Alessandro Di Massimo, Borders, pen, rubber stamp, tracing paper, push-pins, 2014. Courtesy of the artist. Photo by Tom Nolan.
W.W.W. (Whole World Working)
Curated by Anastasia Philimonos
3 Dec 2016 — 5 Feb 2017
W.W.W. (Whole World Working) was an exhibition that brought together artworks and writings considering the possibilities of a world without borders. American architect and designer R. Buckminster Fuller’s 1968 Operating Manual for Spaceship Earth outlines that our understanding of the world is impeded by its division into nation-states and that demarcation by borders causes economic and social disparity. He argues that the computer, which can operate beyond financial and political practicalities, offers a solution to this disparity. Buckminster Fuller’s ideas have inspired much utopian and emancipatory thought in the wake of the development of the World Wide Web.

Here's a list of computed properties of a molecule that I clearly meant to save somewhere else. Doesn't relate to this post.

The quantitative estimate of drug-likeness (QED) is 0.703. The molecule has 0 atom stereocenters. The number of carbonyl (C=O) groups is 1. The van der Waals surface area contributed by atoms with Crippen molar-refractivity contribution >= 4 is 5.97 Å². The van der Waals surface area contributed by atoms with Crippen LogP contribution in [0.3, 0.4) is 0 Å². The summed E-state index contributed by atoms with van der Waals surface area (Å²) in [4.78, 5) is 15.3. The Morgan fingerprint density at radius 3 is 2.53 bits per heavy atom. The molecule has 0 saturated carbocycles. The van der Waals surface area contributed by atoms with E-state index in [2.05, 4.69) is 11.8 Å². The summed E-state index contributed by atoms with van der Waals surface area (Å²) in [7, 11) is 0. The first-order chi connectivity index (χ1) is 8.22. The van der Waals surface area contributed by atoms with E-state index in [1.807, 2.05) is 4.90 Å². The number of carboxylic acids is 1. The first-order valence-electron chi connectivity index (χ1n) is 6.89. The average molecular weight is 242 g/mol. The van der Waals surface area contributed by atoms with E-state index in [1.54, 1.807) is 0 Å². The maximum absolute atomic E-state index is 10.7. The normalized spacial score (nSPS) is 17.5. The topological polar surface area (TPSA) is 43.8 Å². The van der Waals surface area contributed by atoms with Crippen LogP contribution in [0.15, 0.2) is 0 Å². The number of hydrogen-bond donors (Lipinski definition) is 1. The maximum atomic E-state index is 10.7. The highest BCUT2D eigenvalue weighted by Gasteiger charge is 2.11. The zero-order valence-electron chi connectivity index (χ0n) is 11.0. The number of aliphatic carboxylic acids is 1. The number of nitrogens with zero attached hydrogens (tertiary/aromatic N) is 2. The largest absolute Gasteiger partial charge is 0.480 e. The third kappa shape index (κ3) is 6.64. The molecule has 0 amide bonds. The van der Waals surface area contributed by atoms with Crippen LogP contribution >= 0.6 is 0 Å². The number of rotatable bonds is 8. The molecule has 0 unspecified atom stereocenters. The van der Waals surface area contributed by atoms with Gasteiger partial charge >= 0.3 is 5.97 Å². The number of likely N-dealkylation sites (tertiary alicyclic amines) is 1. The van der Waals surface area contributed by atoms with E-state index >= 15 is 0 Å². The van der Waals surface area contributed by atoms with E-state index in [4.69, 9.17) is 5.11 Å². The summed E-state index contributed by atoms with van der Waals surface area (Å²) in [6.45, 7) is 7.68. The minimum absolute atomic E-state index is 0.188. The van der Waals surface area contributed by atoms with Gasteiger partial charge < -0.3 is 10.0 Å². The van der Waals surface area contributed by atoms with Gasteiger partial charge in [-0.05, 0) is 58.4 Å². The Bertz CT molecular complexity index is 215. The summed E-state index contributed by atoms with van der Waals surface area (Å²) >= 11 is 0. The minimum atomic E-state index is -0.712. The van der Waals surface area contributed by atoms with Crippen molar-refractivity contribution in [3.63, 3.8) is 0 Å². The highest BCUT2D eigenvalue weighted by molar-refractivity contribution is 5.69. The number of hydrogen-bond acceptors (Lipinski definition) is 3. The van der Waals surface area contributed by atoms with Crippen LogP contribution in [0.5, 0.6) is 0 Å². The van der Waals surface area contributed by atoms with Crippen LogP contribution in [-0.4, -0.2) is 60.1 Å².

In the exhibition W.W.W. Buckminster Fuller’s utopianism was explored in relation to our geopolitical reality, particularly given the renewed energy of nationalist and isolationist politics since 2008. Works and texts by Michel de Broin, Alessandro Di Massimo, R. Buckminster Fuller and Ben Russell with design by Kaisa Lassinaro, Yorgos Stavridis with Dimitris Aatos Ellinas invited us to focus on the contradictions between geopolitical restraints and allegedly borderless information technologies.
This project was developed by Anastasia Philimonos as Associate Producer for Satellites Programme 2016.
Satellites Programme is Collective’s development programme for emergent artists and producers based in Scotland.